In this huge city of Tokyo, you can find food and accommodation to suit any budget. Whether you’re a backpacker or a posh traveler who seeks only the finest lodging and dining, Tokyo has what you need. 

There’s a variety of restaurants, from those offering one-coin meals (¥500 Yen coin) to high-end Michelin-starred restaurants. You can also find a wide diversity of cuisines here: Japanese, Korean, Chinese, Italian, French, American, Greek, Turkish, Indian, Thai, Vietnamese, and the list goes on. Believe it or not, Tokyo is the world’s most Michelin-starred city, with 226 restaurants receiving stars for the thirteenth consecutive year, according to the Michelin Guide Tokyo 2020!

居酒屋 (Izakaya)-style bars are also popular among locals and they make for a great experience for those visiting the city. You’ll get to taste variations of Japanese tapas and Japanese sake for a relatively low price.

Likewise, you can find any type of accommodation in Tokyo, from hostels/guest houses to five-star luxury hotels. 

To learn more about Japanese food, please check out our Guide to the Best Japanese Foods.

The Best Time to Visit Tokyo

The two best seasons to visit are spring and cherry blossom season, but you can enjoy traveling in Japan any time of year. Do keep in mind that the middle of summer can be very hot and winter can be a bit too cold to get around comfortably. But with the right preparation, the weather won’t prevent you from enjoying the city! 

Each season has its own positive features and benefits. Following are the key points of each season.

  • Spring (March, April, May)

    The climate starts to warm up in March, and April is the best time to view beautiful full-bloom cherry blossoms. The month of May also has nice and comfortable weather, and it’s the final month of mild temperatures before it gets really hot in the summer.
  • Summer (June, July, August)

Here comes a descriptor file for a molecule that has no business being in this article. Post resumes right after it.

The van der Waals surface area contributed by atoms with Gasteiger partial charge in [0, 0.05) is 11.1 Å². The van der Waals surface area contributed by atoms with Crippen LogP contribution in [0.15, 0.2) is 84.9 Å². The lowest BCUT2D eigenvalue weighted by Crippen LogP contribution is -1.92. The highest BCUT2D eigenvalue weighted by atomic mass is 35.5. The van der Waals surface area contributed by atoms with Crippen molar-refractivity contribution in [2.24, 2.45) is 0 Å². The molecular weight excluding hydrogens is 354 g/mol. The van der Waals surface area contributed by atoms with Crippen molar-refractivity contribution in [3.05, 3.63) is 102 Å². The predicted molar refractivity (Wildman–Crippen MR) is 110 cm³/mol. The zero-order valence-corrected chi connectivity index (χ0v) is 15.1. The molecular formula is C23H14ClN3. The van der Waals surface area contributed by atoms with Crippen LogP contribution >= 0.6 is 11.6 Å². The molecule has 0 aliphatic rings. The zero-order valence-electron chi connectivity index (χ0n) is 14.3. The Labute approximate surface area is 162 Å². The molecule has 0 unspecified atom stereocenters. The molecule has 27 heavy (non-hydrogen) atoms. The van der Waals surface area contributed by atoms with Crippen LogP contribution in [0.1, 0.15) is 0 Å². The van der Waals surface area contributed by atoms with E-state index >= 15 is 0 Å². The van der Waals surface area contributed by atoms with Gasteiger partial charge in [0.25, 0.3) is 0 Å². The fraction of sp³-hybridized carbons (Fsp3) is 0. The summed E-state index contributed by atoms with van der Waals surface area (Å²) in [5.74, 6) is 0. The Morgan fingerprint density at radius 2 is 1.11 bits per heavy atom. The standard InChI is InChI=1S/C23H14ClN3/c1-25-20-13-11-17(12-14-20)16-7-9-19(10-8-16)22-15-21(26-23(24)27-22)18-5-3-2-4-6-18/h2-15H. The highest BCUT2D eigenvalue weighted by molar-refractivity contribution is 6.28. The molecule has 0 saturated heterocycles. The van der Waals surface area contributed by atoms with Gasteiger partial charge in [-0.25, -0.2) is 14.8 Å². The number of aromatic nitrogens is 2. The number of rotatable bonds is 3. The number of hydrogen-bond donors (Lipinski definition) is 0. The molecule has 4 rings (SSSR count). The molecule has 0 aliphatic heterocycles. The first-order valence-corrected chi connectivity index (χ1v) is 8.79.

The rainy season, or 梅雨 (Tsuyu), starts in June and lasts until the beginning of July. There are many rainy days during this time, which makes it less pleasant to spend time outdoors. Although there are a lot of indoor facilities and activities you can enjoy in Tokyo, it’s recommended to avoid traveling during this season.

    After Tsuyu is over, full-blown summer arrives and the temperature increases to as high as 40 degrees Celsius (104 degrees Fahrenheit). The heat usually continues until the middle of September.

    Because the summer season is so hot and humid, it’s a bit tiring to get around outdoors. But don’t worry too much, as Japanese trains and subways have cool air conditioning!
  • Autumn (September, October, November)

    Autumn is a nice season to visit Tokyo as the temperature has cooled down but is not yet cold. In addition, there is far less rainy weather during this season. The Japanese consider autumn to be 食欲の秋, or a “season of good appetite,” and you can enjoy a lot of good foods made with seasonal ingredients.

    In November, it’s very beautiful to see the leaves changing colors on the mountains with a gradation of yellow, orange, and red. It’s worth visiting mountains in the outskirts of Tokyo, which are less than two hours from the center.
  • Winter (December, January, February)

    If you plan to visit Tokyo during winter, keep in mind that it gets very cold, with temperatures often plummeting below freezing; sometimes it even snows in January and February. However, as long as you wear warm clothes, it’s still manageable. It’s a good season to enjoy 温泉 (Onsen), or “hot springs,” and a variety of 鍋料理 /鍋物 (Nabemono), or “hot pot dishes.”

    Depending on how much time you have, you can also extend your Tokyo trip to include ski resorts so you can enjoy winter sports activities.

How to Get Around

Due to the massive size of Tokyo, trains are the most useful means of transportation. The train systems connect the different smaller cities within Tokyo, including so-called Central Tokyo with its 23 wards (each of which can be broken down into smaller cities and areas, as well). 

First-time visitors may find the train system in Tokyo a bit complicated at first. There are many lines for overground trains, which include the public JR (Japan Railway) service and the private Odakyu Line, Seibu Line, and Keiō Line services. There are also two subway systems in central Tokyo: Tokyo Metro and the Toei Subway (which literally means, “metropolis managed subway”). 

While you can buy tickets each time you need to board, it’s recommended to get one of the smart cards (Suica or Pasmo). These are rechargeable contactless cards which you can use to pay fare; they can also be used as electronic money to buy things at kiosks and convenience stores, for example. They’re available at train/subway stations.